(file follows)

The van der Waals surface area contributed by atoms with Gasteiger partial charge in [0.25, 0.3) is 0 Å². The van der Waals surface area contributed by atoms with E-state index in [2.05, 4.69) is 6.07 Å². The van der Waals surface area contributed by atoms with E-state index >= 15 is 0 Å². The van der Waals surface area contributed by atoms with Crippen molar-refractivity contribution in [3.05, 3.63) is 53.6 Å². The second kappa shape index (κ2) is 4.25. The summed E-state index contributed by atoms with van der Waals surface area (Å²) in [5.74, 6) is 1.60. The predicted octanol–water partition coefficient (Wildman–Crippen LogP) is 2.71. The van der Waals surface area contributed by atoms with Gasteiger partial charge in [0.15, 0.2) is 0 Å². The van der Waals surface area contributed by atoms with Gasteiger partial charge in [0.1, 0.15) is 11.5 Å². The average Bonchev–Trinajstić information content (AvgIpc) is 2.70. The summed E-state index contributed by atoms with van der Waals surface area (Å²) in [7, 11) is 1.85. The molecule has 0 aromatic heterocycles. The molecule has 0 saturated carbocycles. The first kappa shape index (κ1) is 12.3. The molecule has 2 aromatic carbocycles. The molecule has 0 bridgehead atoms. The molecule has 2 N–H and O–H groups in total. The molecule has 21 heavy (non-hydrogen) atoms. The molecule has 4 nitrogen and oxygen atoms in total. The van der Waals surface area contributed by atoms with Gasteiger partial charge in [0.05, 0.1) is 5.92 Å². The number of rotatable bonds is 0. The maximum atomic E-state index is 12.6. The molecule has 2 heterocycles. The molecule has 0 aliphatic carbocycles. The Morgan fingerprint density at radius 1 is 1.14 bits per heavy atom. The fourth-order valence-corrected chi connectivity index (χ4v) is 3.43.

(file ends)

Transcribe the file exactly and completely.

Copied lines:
The van der Waals surface area contributed by atoms with Gasteiger partial charge in [0.25, 0.3) is 0 Å². The van der Waals surface area contributed by atoms with E-state index in [2.05, 4.69) is 6.07 Å². The van der Waals surface area contributed by atoms with E-state index >= 15 is 0 Å². The van der Waals surface area contributed by atoms with Crippen molar-refractivity contribution in [3.05, 3.63) is 53.6 Å². The second kappa shape index (κ2) is 4.25. The summed E-state index contributed by atoms with van der Waals surface area (Å²) in [5.74, 6) is 1.60. The predicted octanol–water partition coefficient (Wildman–Crippen LogP) is 2.71. The van der Waals surface area contributed by atoms with Gasteiger partial charge in [0.15, 0.2) is 0 Å². The van der Waals surface area contributed by atoms with Gasteiger partial charge in [0.1, 0.15) is 11.5 Å². The average Bonchev–Trinajstić information content (AvgIpc) is 2.70. The summed E-state index contributed by atoms with van der Waals surface area (Å²) in [7, 11) is 1.85. The molecule has 0 aromatic heterocycles. The molecule has 0 saturated carbocycles. The first kappa shape index (κ1) is 12.3. The molecule has 2 aromatic carbocycles. The molecule has 0 bridgehead atoms. The molecule has 2 N–H and O–H groups in total. The molecule has 21 heavy (non-hydrogen) atoms. The molecule has 4 nitrogen and oxygen atoms in total. The van der Waals surface area contributed by atoms with Gasteiger partial charge in [0.05, 0.1) is 5.92 Å². The number of rotatable bonds is 0. The maximum atomic E-state index is 12.6. The molecule has 2 heterocycles. The molecule has 0 aliphatic carbocycles. The Morgan fingerprint density at radius 1 is 1.14 bits per heavy atom. The fourth-order valence-corrected chi connectivity index (χ4v) is 3.43.